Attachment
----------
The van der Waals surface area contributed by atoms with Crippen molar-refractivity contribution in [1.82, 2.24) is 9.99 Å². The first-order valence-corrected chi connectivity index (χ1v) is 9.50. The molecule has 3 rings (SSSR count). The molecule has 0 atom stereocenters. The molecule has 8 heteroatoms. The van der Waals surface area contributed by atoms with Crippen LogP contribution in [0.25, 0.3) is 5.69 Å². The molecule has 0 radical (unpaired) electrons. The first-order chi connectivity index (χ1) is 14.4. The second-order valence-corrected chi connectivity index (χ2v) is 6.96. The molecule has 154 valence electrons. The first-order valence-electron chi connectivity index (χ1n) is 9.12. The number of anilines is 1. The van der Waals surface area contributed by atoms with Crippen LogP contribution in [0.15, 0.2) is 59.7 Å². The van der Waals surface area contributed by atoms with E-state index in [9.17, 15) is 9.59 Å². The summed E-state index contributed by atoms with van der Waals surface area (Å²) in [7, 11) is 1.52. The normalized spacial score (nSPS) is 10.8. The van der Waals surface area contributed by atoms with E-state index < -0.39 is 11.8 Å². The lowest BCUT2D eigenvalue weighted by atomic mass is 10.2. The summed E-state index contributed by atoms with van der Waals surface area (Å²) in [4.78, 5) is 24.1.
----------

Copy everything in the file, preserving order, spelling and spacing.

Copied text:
The van der Waals surface area contributed by atoms with Crippen molar-refractivity contribution in [1.82, 2.24) is 9.99 Å². The first-order valence-corrected chi connectivity index (χ1v) is 9.50. The molecule has 3 rings (SSSR count). The molecule has 0 atom stereocenters. The molecule has 8 heteroatoms. The van der Waals surface area contributed by atoms with Crippen LogP contribution in [0.25, 0.3) is 5.69 Å². The molecule has 0 radical (unpaired) electrons. The first-order chi connectivity index (χ1) is 14.4. The second-order valence-corrected chi connectivity index (χ2v) is 6.96. The molecule has 154 valence electrons. The first-order valence-electron chi connectivity index (χ1n) is 9.12. The number of anilines is 1. The van der Waals surface area contributed by atoms with Crippen LogP contribution in [0.15, 0.2) is 59.7 Å². The van der Waals surface area contributed by atoms with E-state index in [9.17, 15) is 9.59 Å². The summed E-state index contributed by atoms with van der Waals surface area (Å²) in [7, 11) is 1.52. The normalized spacial score (nSPS) is 10.8. The van der Waals surface area contributed by atoms with E-state index < -0.39 is 11.8 Å². The lowest BCUT2D eigenvalue weighted by atomic mass is 10.2. The summed E-state index contributed by atoms with van der Waals surface area (Å²) in [4.78, 5) is 24.1.